Edwards Fraud Convictions Tossed

A federal judge today tossed out more fraud convictions against former Louisiana Gov. Edwin Edwards, but let stand more serious extortion and racketeering convictions.

“Strong independent evidence supports without a doubt the other convictions,” said U.S. District Judge Frank Polozola, who based his dismissal of fraud counts on a recent U.S. Supreme Court ruling.

It was not clear how the voided convictions would affect sentencing for Edwards and his son, Stephen, who were convicted with three others in May in a conspiracy to rig riverboat casino licenses.

Edwards said he was disappointed but not surprised the judge let the other convictions stand.

“It’s a partial victory, but it’s not going to do us much good,” Edwards said. “It’s something to be thankful for. Every now and then a blind hog finds an acorn.”

Awaiting Sentencing

The ruling came after two days of hearings, during which Polozola questioned the jury foreman and reviewed convictions of co-defendant Bobby Johnson, who missed part of the trial because of heart surgery.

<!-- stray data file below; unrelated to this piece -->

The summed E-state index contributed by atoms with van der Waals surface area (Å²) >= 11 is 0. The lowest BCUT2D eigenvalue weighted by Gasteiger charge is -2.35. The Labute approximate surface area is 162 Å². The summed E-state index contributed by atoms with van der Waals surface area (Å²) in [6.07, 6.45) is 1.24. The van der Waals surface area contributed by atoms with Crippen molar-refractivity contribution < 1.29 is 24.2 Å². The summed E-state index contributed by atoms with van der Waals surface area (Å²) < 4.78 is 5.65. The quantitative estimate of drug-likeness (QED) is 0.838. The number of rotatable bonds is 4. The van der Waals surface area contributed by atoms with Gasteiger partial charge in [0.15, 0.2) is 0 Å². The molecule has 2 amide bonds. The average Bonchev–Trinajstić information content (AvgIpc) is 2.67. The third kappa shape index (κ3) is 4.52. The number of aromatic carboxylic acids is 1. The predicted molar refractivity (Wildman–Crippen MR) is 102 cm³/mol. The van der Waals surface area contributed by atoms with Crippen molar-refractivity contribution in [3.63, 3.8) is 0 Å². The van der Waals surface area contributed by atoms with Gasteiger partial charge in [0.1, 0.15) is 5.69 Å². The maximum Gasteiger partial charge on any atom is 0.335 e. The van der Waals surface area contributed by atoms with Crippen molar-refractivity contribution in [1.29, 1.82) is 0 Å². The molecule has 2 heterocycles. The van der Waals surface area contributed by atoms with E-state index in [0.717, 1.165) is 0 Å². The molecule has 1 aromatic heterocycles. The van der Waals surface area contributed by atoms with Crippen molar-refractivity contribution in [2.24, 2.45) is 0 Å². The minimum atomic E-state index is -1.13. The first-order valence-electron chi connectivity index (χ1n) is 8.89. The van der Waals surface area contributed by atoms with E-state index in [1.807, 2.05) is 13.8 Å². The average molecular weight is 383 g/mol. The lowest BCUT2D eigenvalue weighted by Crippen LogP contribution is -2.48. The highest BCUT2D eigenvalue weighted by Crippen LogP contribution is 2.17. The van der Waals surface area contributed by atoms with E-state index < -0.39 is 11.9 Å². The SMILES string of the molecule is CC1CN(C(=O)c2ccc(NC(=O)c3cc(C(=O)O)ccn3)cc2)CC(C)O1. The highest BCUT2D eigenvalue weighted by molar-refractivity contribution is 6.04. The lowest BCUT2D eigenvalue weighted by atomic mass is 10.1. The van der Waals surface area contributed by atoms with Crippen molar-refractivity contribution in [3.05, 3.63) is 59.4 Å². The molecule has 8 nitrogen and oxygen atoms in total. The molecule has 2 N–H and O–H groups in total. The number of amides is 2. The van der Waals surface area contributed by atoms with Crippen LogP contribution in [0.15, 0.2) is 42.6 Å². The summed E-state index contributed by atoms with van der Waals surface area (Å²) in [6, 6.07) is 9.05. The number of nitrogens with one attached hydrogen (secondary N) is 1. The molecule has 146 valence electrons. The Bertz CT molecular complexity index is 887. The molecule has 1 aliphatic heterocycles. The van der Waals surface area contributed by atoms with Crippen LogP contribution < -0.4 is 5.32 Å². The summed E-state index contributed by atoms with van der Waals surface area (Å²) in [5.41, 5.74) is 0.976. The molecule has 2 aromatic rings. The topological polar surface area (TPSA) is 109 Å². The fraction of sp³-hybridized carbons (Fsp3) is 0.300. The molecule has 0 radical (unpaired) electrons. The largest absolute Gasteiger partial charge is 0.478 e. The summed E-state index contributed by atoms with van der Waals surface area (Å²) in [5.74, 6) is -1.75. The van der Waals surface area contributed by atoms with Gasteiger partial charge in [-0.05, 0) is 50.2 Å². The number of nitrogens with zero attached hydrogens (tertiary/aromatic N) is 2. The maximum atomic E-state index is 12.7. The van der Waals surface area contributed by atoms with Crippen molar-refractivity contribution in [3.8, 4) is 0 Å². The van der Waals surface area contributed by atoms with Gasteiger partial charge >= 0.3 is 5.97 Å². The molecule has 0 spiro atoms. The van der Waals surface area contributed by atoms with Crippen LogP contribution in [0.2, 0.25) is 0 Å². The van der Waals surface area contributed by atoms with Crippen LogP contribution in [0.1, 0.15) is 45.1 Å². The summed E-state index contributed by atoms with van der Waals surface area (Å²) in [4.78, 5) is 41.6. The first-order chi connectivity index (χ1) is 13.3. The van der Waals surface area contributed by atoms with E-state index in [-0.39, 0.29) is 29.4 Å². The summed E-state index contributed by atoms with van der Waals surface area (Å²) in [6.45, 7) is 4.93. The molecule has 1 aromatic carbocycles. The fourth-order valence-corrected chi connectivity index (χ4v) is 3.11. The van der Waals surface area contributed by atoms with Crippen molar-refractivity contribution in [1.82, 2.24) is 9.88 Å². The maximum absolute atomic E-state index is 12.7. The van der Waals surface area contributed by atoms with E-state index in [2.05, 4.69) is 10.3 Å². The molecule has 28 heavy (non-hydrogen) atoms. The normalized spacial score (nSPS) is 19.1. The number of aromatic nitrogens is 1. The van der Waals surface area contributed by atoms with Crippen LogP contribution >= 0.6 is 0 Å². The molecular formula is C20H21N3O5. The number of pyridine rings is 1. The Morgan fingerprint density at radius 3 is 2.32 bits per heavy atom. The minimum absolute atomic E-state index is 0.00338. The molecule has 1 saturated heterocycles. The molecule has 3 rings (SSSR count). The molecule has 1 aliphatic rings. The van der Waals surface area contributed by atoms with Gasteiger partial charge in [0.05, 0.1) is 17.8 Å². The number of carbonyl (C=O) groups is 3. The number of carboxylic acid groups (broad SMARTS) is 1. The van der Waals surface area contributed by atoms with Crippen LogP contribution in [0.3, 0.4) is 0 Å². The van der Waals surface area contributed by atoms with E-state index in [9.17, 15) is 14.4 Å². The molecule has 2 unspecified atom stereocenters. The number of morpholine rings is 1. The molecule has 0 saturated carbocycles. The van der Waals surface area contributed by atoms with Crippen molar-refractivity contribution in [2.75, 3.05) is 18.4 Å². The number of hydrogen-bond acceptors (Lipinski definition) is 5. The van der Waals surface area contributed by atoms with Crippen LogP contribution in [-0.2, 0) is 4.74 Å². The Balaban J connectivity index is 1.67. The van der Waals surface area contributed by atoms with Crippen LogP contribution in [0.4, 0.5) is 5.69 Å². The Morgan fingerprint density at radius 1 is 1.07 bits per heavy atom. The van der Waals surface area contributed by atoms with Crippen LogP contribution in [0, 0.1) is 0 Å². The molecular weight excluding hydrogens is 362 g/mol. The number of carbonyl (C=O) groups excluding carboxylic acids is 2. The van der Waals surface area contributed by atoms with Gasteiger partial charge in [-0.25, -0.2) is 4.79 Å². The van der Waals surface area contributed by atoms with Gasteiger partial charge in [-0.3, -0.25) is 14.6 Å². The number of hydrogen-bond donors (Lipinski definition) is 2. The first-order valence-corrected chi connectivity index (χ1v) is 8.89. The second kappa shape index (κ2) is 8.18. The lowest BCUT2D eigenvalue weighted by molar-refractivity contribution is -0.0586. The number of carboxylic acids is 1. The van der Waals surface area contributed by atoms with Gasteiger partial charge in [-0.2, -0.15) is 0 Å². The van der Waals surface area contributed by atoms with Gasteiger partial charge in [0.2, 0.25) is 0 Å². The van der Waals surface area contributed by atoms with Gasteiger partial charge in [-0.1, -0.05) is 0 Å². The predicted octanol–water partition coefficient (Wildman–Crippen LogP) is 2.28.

On Wednesday, Polozola threw out three fraud convictions — two against Edwards and his son and a third against Johnson. Today’s ruling tossed out the remaining mail and wire fraud convictions against the Edwardses — three for fraud and one for conspiracy to commit mail and wire fraud.

“We don’t think this will affect sentencing in any way,” U.S. Attorney Eddie Jordan said. “Sentencing is driven by the other counts.”

Jordan said he was unsure if prosecutors would retry the voided counts or if they would appeal the judge’s ruling.

Virtual Life Sentence? Edwards, 73, was convicted of 17 counts of racketeering and fraud and acquitted of nine counts. He had faced a maximum sentence of 250 years in prison and fines totaling $4.5 million, although federal probation authorities reportedly recommended imprisonment for 11 to 14 years for Louisiana’s only four-term governor.

Stephen Edwards was convicted of 18 counts and acquitted of five. His maximum punishment could be 255 years imprisonment and $4.5 million in fines.

Polozola referred to a November ruling by the U.S. Supreme Court in a separate Louisiana gambling corruption case, involving a New Orleans lawyer, that federal mail fraud laws do not apply to state licenses that have not yet been awarded.

Polozola planned to continue hearing testimony Friday regarding Johnson’s motion for a new trial.